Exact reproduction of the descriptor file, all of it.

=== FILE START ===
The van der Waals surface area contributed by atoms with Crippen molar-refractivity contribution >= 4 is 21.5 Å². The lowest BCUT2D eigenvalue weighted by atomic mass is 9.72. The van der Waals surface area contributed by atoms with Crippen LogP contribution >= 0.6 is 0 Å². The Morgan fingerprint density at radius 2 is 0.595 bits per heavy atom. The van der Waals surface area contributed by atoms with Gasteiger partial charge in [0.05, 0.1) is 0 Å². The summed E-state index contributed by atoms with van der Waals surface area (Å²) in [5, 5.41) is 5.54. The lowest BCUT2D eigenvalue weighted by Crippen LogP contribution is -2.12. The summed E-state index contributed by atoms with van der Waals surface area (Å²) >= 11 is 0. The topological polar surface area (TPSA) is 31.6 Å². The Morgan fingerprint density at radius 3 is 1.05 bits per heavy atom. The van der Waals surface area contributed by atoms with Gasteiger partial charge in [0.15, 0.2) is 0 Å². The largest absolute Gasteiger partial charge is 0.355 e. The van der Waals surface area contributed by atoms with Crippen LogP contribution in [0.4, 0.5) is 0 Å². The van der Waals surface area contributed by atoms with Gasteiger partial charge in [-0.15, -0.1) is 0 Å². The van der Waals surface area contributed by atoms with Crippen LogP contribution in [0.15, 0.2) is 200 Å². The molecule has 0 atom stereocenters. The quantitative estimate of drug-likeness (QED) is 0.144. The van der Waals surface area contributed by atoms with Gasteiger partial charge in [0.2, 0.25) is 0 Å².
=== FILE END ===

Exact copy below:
The van der Waals surface area contributed by atoms with Crippen molar-refractivity contribution >= 4 is 21.5 Å². The lowest BCUT2D eigenvalue weighted by atomic mass is 9.72. The van der Waals surface area contributed by atoms with Crippen LogP contribution >= 0.6 is 0 Å². The Morgan fingerprint density at radius 2 is 0.595 bits per heavy atom. The van der Waals surface area contributed by atoms with Gasteiger partial charge in [0.05, 0.1) is 0 Å². The summed E-state index contributed by atoms with van der Waals surface area (Å²) in [5, 5.41) is 5.54. The lowest BCUT2D eigenvalue weighted by Crippen LogP contribution is -2.12. The summed E-state index contributed by atoms with van der Waals surface area (Å²) >= 11 is 0. The topological polar surface area (TPSA) is 31.6 Å². The Morgan fingerprint density at radius 3 is 1.05 bits per heavy atom. The van der Waals surface area contributed by atoms with Gasteiger partial charge in [0.15, 0.2) is 0 Å². The largest absolute Gasteiger partial charge is 0.355 e. The van der Waals surface area contributed by atoms with Crippen LogP contribution in [0.4, 0.5) is 0 Å². The van der Waals surface area contributed by atoms with Gasteiger partial charge in [-0.15, -0.1) is 0 Å². The van der Waals surface area contributed by atoms with Crippen LogP contribution in [0.15, 0.2) is 200 Å². The molecule has 0 atom stereocenters. The quantitative estimate of drug-likeness (QED) is 0.144. The van der Waals surface area contributed by atoms with Gasteiger partial charge in [0.2, 0.25) is 0 Å².